Managing the nutrient problem
Dr Ross Monaghan from AgResearch at Invermay in Otago talks about various practices that can be employed to manage nutrient losses from becoming a problem on farmland.
Some of the farm management practices that are most commonly employed to minimise the risk of nitrogen loss are to make sure that you don’t apply too much nitrogen per application or too much in any one year. We make sure that farm dairy effluent we’re collecting back in the milking parlour is well managed, so it’s returned to land at a low rate. Something that can help reduce direct losses of urine near to streams is just to prevent stock from urinating directly into those riparian zones.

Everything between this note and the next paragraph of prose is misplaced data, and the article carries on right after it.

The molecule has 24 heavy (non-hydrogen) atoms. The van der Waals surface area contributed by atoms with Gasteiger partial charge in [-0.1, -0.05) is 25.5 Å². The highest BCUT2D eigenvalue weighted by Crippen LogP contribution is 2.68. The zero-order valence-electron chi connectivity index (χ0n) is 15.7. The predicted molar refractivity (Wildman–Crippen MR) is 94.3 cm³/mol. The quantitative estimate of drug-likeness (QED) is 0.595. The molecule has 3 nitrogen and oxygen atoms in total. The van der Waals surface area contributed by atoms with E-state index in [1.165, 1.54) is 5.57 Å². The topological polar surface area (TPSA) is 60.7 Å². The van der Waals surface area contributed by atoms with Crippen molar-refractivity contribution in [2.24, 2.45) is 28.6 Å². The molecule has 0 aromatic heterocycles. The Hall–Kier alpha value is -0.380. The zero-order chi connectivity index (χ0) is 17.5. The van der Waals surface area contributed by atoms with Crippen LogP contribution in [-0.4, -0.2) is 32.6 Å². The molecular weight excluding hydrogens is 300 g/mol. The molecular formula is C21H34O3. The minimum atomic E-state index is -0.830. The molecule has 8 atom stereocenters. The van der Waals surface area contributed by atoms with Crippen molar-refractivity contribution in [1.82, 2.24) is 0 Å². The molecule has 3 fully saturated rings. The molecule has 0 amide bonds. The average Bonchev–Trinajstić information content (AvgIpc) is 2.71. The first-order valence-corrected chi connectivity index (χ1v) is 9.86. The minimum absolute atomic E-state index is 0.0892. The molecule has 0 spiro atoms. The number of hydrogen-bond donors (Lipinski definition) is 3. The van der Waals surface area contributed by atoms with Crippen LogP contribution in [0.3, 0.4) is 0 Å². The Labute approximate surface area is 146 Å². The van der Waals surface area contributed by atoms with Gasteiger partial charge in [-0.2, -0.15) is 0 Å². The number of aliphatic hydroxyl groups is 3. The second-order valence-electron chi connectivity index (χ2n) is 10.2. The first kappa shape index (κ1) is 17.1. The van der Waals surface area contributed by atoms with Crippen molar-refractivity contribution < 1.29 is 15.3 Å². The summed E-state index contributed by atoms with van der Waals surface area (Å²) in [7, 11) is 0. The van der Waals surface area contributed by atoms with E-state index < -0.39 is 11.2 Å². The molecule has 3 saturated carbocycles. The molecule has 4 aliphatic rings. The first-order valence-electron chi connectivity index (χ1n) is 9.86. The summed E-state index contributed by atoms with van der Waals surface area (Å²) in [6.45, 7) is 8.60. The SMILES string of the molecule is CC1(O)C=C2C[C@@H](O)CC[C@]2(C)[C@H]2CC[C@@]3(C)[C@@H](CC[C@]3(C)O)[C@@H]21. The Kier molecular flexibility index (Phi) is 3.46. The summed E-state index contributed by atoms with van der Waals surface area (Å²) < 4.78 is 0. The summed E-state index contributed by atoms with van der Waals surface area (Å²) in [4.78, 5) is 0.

Another strategy involves being careful about when urine is deposited back to pastures. Where we can have animals under cover or on a stand-off where we capture the urine and we store it through the risky winter period and return it to land in the following spring, we can reduce nitrate leaching losses quite considerably.
One important strategy for helping to manage the nitrogen problem is the way we look after riparian and wetland areas. Wetlands are really important parts of our landscape that act as filters for some of the run-off, particularly for filtering out nitrogen that’s passing through wetlands. So it’s really important that we protect the wetlands that we have remaining and reinstall some that have been drained and are perhaps overgrazed and to make sure that we don’t allow stock to graze those riparian zones and either cause treading damage or excrete urine or dung directly into the waterways.